He stressed: “Most likely they were not well-trained in this mode when you need to both manage the plane and the engines.
“That is, there were two mistakes.
“A mistake during landing – and a mistake at fixing that mistake.
“The plane sustained all imaginable and unimaginable forces at such landing.”
He said: “The plane sustained all imaginable and unimaginable forces in this landing.
“The force it is built for is 3.6G but there was 5.5G or even more.
“Even with such hit the plane stayed intact… everything sustained it apart from areas where the gear is attached to the wings.
“The fire began when the gear crushed the [fuel] tanks, fuel leaked out and caught fire from sparks — the tail scratching the runway.
“There could have been an explosion.
“The crew should not allow such forces at landing, but the plane itself is good.”
Senior pilot Denis Okan – formerly an instructor and examiner for the country’s second largest airline S7 – warned that pilots do not get sufficient practice in manual landings.
“This is not a problem of Russian air carriers alone,” he said.
“It is a global problem.”
He claimed the recent Moscow disaster followed a landing in which the pilot was “not very used” to flying manually.
He warned it had become too “seductive” for crews to use autopilot.
“All the aviation catastrophes of our time were in one way or another relate to pilots not being able to recognise situations when automation did not behave properly — or there was no way to use it.”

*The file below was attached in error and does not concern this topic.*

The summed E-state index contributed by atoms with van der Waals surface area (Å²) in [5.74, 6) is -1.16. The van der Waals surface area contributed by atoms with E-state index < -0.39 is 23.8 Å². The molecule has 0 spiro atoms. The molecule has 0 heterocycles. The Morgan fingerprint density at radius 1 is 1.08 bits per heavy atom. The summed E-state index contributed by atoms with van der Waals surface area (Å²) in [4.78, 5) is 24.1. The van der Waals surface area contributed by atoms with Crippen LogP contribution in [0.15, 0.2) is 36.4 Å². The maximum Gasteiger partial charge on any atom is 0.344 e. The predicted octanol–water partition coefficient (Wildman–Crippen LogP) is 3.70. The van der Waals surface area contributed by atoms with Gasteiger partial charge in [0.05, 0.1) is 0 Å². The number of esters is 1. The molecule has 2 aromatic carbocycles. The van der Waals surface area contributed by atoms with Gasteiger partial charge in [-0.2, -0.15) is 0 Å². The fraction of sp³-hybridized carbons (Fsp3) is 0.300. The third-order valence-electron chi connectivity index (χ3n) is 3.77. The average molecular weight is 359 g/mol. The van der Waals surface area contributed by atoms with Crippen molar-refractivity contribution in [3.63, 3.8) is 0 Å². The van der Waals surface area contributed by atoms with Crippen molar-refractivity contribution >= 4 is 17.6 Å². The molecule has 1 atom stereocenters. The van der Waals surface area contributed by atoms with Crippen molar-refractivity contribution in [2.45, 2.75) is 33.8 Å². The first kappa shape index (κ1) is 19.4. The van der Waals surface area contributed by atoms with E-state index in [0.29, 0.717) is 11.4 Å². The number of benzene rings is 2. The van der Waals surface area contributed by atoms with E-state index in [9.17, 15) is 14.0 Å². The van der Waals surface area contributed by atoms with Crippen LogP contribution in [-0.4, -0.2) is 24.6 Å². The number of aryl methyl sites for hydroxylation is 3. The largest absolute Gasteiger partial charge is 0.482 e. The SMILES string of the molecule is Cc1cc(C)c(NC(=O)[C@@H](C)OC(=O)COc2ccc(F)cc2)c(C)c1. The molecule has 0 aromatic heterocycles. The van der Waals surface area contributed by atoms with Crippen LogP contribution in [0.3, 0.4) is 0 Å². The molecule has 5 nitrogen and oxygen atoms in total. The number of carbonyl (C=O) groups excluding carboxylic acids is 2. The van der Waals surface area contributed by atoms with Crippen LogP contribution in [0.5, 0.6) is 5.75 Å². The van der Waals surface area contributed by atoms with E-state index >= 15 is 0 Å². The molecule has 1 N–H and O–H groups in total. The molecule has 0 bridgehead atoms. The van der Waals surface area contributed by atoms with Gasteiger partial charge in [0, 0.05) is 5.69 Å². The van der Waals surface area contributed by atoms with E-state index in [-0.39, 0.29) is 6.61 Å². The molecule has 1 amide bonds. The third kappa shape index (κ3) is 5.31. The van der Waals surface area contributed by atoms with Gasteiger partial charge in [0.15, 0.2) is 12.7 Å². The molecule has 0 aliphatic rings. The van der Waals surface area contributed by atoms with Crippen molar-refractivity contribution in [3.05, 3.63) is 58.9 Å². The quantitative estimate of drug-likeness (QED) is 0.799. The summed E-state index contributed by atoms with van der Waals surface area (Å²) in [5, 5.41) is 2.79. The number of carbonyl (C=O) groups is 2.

Investigators are considering several versions of the incident, including pilot error, insufficient skills, a technical failure and unfavourable weather conditions, reported TASS.
The crash probe is being led by the Interstate Aviation Committee.
A source said: “The preliminary information on the disaster with the detailed analysis of the actions of the crew, the land services and the controllers will be released by late May in an interim report.”
The Kremlin has bluntly refused to halt flights by the SuperJet – or production of the aircraft – despite a series of last-minute cancellations and passenger concern over its safety.
This is seen as an indication investigators will blame human error for the crash.
Industry and Trade Minister Denis Manturov said:
“Why do we have to cut production? Has anyone refused to buy the aircraft? No production cuts are planned.”
In his only comment on the disaster, the plane’s captain Denis Evdokimov appeared not to acknowledge the heavy landing that preceded the fire, claiming “everything was according to the book”.
“We lost radio communication because of a lightning strike,” he said.
“We did not have radio communications during landing. We managed to resume it via an emergency frequency but it was abrupt and short. We managed to say a few words and lost it. And we had to connect it again.
“Air traffic control did help us, they guided us to the runway. The speed was not high, but normal for landing. Everything was according to the book. We gently approached the ground, slowing down.
“After a complete stop we ordered emergency evacuation. The second pilot was the first to leave the cockpit, then I did.
“At first I did not glance outside. When I did, I saw a fire engine. The fire began after landing. We were not on fire when in the air.”
His co-pilot Maxm Kuznetsov, 36, has not spoken about the crash.
He was seen as a hero, having escaped by rope from a cockpit window.
Kuznetsov then clambered up the emergency slide – reports claims he rescued Captain Evdokimov.
There has been no official explanation if this account is correct.